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Adjunctive treatment with eplerenone reduced morbidity and mortality in acute myocardial infarction
  1. Manu Prabhakar, MD,
  2. David Massel, MD
  1. London Health Sciences Centre, London, Ontario, Canada

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 QUESTION: In patients with acute myocardial infarction (MI) complicated by left ventricular dysfunction and congestive heart failure (CHF), does adjunctive treatment with eplerenone reduce morbidity and mortality more than placebo?


    Randomised {allocation concealed*}, blinded (clinicians, patients, outcome assessors, {data collectors, data analysts, and manuscript writers}),* placebo controlled trial with mean 16 months of follow up (Eplerenone Post-Acute Myocardial Infarction Heart Failure Efficacy and Survival Study [EPHESUS]).


    674 centres in 37 countries.


    6642 patients (mean age 64 y, 71% men) with acute MI, left ventricular dysfunction (ejection fraction ≤40%), and HF (confirmed by the presence of pulmonary rales, pulmonary venous congestion on chest radiography, or a third heart sound). Exclusion criteria included potassium sparing diuretics, serum creatinine ≥220 μmol/l, and serum potassium >5.0 mmol/l before randomisation. 6632 patients (99.8%) were included in the follow up analysis.


    Patients were stratified by clinical site and allocated 3–14 days after acute MI to eplerenone, 25 mg/day (increased to a maximum of 50 mg/d after 4 wk) (n=3319) or placebo (n=3313). All patients received optimal medical treatment (angiotensin converting enzyme inhibitors, angiotensin receptor blockers, diuretics, β blockers, and coronary reperfusion treatment).

    Main outcome measures

    Time to death from any cause and time to death from cardiovascular (CV) causes or first hospital admission for a CV event (heart failure, recurrent acute MI, stroke, or ventricular arrhythmia). Secondary outcomes were death from CV causes, death from any cause, or any hospital admission.

    Main results

    Analysis was by intention to treat. Fewer patients in the eplerenone group died from any cause, died from CV causes, or were admitted to hospital for CV events than did those in the placebo group (table). Secondary endpoints were also reduced in eplerenone recipients (table). More patients in the eplerenone group had serious hyperkalaemia (serum potassium concentration ≥6.0 mmol/l) than did patients in the placebo group (5.5% v 3.9%, p=0.002).

    Eplerenone v placebo for myocardial infarction at mean 16 months‡


    In patients with acute myocardial infarction complicated by left ventricular dysfunction and heart failure, adjunctive treatment with eplerenone reduced morbidity and mortality more than placebo.


    The results of the EPHESUS study by Pitt et al and the previously published Randomised Aldactone Evaluation Study (RALES)1 provide strong evidence for the addition of an aldosterone antagonist to optimal conventional treatment in patients with CHF and reduced left ventricular systolic function. EPHESUS establishes the role of selective aldosterone antagonism with eplerenone in patients with an EF ≤40% and clinical signs of CHF within 3–14 days of an acute MI. Debate will probably focus on whether these results are specific to selective aldosterone antagonists (eplerenone) or whether non-selective agents (spironolactone) could provide similar results (particularly if there is a marked price difference). Are there strong reasons to believe that the potential mechanisms of benefit are unique to eplerenone rather than spironolactone in the postinfarction subgroup of patients with CHF? Probably not. In addition, the magnitude of benefit with spironolactone in the RALES study (in which 54% of patients had an ischaemic basis for CHF) was twice as great in relative terms as, and 4 times greater in absolute terms than, eplerenone in the EPHESUS study. Potential reasons for these differences include the sicker population studied, early termination of the trial, and the scarce use of β blockers (which were not yet established as CHF treatment) in the RALES study. A head to head comparison of the 2 drugs would determine whether true differences exist between them. Although both drugs were well tolerated, a major difference was that men receiving spironolactone had a 10% risk of gynaecomastia or breast pain, which was not seen in men receiving eplerenone. Overall, the results of the EPHESUS and RALES studies are impressive and warrant the early addition of an aldosterone antagonist (whether eplerenone or spironolactone) for preventing or delaying the considerable mortality and morbidity associated with clinical left ventricular dysfunction caused by MI. These trials also show the need for closer attention to the possibility of hyperkalaemia, particularly in patients with impaired renal function.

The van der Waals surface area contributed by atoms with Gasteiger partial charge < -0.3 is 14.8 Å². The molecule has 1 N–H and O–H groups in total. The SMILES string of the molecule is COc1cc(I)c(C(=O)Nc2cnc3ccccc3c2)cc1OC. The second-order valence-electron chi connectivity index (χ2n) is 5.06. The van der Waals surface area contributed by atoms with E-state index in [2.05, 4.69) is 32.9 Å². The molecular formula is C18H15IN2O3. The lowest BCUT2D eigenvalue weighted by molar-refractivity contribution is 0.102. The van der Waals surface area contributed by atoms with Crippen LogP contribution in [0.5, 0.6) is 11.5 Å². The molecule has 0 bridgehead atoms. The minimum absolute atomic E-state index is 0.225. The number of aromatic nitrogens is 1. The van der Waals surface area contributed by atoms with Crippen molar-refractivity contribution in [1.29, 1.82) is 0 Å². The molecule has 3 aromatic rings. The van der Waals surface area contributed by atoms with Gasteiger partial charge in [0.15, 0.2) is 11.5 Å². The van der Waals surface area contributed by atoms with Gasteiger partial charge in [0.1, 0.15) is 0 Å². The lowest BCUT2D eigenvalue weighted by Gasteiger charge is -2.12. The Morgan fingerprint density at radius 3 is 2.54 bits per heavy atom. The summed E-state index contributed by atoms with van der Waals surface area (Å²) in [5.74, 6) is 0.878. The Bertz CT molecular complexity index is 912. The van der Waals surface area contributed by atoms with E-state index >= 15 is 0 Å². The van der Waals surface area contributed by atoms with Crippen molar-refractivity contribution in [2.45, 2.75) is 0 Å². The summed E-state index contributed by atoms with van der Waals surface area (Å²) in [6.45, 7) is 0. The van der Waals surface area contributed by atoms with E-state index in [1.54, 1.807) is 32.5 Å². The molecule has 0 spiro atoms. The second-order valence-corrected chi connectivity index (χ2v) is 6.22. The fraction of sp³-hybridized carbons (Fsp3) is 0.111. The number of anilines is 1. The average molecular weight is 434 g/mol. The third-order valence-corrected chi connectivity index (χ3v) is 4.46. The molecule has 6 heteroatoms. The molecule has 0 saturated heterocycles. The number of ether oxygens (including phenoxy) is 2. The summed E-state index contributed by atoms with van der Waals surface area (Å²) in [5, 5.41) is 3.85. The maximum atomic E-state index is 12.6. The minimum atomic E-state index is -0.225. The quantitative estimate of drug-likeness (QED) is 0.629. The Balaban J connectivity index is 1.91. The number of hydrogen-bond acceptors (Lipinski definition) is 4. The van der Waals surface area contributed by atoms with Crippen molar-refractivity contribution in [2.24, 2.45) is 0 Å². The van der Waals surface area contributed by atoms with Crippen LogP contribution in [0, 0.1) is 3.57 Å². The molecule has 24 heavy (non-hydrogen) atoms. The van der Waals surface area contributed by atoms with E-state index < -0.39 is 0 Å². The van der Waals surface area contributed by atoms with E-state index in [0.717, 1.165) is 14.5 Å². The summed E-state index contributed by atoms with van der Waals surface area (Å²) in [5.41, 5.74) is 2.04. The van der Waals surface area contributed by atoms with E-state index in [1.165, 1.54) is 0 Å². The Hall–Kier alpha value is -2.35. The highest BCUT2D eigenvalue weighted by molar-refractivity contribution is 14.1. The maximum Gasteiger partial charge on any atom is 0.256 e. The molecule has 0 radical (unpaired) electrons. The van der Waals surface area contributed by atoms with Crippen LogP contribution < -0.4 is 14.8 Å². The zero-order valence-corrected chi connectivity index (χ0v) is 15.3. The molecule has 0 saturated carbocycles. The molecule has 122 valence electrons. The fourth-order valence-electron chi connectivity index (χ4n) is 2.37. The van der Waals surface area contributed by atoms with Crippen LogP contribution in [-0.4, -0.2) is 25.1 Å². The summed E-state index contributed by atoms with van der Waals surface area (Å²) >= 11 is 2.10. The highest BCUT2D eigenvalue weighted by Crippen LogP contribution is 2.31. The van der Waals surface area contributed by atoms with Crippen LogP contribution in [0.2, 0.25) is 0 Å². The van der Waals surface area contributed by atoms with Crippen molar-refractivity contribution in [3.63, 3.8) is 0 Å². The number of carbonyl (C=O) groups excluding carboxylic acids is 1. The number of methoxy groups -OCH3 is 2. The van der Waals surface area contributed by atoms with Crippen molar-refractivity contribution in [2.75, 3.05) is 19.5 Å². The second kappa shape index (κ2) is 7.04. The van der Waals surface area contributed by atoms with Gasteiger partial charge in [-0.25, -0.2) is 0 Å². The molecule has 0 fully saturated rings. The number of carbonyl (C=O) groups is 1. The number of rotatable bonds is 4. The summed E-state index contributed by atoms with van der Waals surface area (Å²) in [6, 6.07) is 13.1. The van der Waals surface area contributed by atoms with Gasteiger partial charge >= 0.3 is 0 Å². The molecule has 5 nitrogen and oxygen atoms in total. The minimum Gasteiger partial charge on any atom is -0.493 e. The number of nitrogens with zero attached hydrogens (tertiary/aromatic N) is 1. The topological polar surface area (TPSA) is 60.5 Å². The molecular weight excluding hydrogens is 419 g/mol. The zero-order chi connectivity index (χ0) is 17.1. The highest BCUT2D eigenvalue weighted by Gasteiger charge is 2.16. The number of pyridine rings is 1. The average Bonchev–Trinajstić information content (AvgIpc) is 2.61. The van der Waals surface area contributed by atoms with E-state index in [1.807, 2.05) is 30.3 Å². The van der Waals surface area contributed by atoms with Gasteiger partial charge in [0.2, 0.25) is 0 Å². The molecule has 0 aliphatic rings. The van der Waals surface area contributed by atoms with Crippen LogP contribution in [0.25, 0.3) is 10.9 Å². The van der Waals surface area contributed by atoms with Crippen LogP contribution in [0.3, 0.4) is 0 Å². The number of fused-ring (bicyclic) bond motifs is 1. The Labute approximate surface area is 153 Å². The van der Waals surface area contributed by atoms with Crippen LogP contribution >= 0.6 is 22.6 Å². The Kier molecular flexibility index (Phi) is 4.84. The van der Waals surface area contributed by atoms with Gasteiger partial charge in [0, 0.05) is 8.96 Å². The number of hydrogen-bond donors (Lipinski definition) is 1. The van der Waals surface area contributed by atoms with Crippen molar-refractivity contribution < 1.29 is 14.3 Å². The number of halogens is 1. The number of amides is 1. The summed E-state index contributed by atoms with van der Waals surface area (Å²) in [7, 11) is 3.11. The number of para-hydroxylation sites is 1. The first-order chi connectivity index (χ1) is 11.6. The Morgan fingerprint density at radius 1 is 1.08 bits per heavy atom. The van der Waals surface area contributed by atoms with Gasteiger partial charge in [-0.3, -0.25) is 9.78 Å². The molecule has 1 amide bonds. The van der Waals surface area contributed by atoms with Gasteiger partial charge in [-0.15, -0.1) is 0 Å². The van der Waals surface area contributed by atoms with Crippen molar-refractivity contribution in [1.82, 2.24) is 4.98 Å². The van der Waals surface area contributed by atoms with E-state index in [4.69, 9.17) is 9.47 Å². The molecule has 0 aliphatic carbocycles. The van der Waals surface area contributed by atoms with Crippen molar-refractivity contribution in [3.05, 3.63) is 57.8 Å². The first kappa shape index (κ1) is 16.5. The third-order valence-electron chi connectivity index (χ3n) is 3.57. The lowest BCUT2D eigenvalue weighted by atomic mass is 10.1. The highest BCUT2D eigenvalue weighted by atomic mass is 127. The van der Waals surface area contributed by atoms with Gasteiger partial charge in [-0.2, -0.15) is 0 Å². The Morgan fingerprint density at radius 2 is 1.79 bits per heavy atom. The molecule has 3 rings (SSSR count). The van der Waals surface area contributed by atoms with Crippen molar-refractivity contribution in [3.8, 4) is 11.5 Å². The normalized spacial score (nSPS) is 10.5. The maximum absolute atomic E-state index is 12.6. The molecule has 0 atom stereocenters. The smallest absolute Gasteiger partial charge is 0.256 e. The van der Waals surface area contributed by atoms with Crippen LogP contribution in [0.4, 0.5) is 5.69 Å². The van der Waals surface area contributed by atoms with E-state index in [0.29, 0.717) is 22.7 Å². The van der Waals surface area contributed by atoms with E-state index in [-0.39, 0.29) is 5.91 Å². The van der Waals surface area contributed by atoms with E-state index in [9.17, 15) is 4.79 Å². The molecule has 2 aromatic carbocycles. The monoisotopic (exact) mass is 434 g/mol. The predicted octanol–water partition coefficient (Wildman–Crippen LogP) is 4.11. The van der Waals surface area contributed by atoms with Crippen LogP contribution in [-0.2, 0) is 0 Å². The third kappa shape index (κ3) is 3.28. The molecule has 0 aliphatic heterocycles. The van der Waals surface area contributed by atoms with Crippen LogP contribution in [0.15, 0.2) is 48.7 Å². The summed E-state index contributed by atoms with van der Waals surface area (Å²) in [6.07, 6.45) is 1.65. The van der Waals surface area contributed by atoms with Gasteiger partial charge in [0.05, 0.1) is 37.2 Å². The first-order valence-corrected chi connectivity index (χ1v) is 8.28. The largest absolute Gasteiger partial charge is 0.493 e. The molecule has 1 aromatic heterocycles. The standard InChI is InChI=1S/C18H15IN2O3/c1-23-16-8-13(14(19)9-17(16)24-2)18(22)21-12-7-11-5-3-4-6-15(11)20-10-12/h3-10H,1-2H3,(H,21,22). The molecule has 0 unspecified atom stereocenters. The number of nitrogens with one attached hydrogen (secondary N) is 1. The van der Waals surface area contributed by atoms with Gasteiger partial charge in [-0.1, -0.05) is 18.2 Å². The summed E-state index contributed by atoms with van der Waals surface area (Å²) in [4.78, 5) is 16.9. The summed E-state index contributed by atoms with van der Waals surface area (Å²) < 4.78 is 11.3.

• Source of funding: Pharmacia.

    • For correspondence: Dr B Pitt, University of Michigan, Ann Arbor, MI, USA. bpitt{at}

    • Abstract and commentary also appear in ACP Journal Club.

    • * See glossary.

    • Information provided by author.